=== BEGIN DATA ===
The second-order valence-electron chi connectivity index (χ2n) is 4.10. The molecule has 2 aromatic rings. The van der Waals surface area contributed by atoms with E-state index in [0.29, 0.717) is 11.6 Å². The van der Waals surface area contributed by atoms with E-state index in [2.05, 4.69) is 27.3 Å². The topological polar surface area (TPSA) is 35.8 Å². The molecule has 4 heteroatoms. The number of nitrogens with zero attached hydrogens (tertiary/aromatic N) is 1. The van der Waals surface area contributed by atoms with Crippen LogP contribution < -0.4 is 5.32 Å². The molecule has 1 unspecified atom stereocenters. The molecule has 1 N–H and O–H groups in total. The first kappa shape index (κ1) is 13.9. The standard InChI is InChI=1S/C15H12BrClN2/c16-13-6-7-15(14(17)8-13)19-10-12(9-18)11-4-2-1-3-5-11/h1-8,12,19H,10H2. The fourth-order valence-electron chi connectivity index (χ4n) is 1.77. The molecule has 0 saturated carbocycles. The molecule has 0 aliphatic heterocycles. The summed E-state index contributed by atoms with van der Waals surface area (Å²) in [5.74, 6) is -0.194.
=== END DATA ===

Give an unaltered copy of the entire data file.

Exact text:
The second-order valence-electron chi connectivity index (χ2n) is 4.10. The molecule has 2 aromatic rings. The van der Waals surface area contributed by atoms with E-state index in [0.29, 0.717) is 11.6 Å². The van der Waals surface area contributed by atoms with E-state index in [2.05, 4.69) is 27.3 Å². The topological polar surface area (TPSA) is 35.8 Å². The molecule has 4 heteroatoms. The number of nitrogens with zero attached hydrogens (tertiary/aromatic N) is 1. The van der Waals surface area contributed by atoms with Crippen LogP contribution < -0.4 is 5.32 Å². The molecule has 1 unspecified atom stereocenters. The molecule has 1 N–H and O–H groups in total. The first kappa shape index (κ1) is 13.9. The standard InChI is InChI=1S/C15H12BrClN2/c16-13-6-7-15(14(17)8-13)19-10-12(9-18)11-4-2-1-3-5-11/h1-8,12,19H,10H2. The fourth-order valence-electron chi connectivity index (χ4n) is 1.77. The molecule has 0 saturated carbocycles. The molecule has 0 aliphatic heterocycles. The summed E-state index contributed by atoms with van der Waals surface area (Å²) in [5.74, 6) is -0.194.